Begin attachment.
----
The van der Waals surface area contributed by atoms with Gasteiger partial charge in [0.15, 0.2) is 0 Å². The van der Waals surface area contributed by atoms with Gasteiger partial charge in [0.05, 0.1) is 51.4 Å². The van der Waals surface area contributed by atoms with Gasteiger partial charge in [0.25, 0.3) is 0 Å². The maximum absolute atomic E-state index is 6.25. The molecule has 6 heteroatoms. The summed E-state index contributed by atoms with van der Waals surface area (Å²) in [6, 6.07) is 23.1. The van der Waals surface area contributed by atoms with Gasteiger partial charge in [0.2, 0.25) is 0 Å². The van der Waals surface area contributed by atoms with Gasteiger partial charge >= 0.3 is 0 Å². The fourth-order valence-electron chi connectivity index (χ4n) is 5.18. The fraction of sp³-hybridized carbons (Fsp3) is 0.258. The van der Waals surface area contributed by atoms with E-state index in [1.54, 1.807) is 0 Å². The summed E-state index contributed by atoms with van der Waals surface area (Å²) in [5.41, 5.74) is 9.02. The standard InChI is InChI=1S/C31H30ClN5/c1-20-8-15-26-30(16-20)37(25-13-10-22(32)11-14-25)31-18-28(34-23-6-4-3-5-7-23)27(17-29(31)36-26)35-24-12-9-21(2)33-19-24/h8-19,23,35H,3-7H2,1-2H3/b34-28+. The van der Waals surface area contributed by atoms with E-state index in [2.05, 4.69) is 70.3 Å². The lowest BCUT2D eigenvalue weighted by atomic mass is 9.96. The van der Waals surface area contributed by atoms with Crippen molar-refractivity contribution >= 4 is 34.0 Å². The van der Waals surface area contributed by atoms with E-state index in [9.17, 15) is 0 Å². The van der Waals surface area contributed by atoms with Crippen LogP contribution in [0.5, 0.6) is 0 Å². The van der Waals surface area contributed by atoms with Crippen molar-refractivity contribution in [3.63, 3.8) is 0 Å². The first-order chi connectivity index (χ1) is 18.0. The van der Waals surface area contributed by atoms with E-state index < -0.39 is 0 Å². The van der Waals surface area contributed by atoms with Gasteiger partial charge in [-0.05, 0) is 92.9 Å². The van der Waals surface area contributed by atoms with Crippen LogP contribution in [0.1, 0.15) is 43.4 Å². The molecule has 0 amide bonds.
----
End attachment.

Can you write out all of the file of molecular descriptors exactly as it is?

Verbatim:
The van der Waals surface area contributed by atoms with Gasteiger partial charge in [0.15, 0.2) is 0 Å². The van der Waals surface area contributed by atoms with Gasteiger partial charge in [0.05, 0.1) is 51.4 Å². The van der Waals surface area contributed by atoms with Gasteiger partial charge in [0.25, 0.3) is 0 Å². The maximum absolute atomic E-state index is 6.25. The molecule has 6 heteroatoms. The summed E-state index contributed by atoms with van der Waals surface area (Å²) in [6, 6.07) is 23.1. The van der Waals surface area contributed by atoms with Gasteiger partial charge in [0.2, 0.25) is 0 Å². The van der Waals surface area contributed by atoms with Gasteiger partial charge >= 0.3 is 0 Å². The fourth-order valence-electron chi connectivity index (χ4n) is 5.18. The fraction of sp³-hybridized carbons (Fsp3) is 0.258. The van der Waals surface area contributed by atoms with E-state index in [1.54, 1.807) is 0 Å². The summed E-state index contributed by atoms with van der Waals surface area (Å²) in [5.41, 5.74) is 9.02. The standard InChI is InChI=1S/C31H30ClN5/c1-20-8-15-26-30(16-20)37(25-13-10-22(32)11-14-25)31-18-28(34-23-6-4-3-5-7-23)27(17-29(31)36-26)35-24-12-9-21(2)33-19-24/h8-19,23,35H,3-7H2,1-2H3/b34-28+. The van der Waals surface area contributed by atoms with E-state index in [2.05, 4.69) is 70.3 Å². The lowest BCUT2D eigenvalue weighted by atomic mass is 9.96. The van der Waals surface area contributed by atoms with Crippen molar-refractivity contribution >= 4 is 34.0 Å². The van der Waals surface area contributed by atoms with E-state index in [9.17, 15) is 0 Å². The van der Waals surface area contributed by atoms with Crippen LogP contribution in [0.5, 0.6) is 0 Å². The van der Waals surface area contributed by atoms with Crippen molar-refractivity contribution in [3.63, 3.8) is 0 Å². The first-order chi connectivity index (χ1) is 18.0. The van der Waals surface area contributed by atoms with E-state index < -0.39 is 0 Å². The van der Waals surface area contributed by atoms with Gasteiger partial charge in [-0.05, 0) is 92.9 Å². The van der Waals surface area contributed by atoms with Crippen LogP contribution in [0.1, 0.15) is 43.4 Å². The molecule has 0 amide bonds.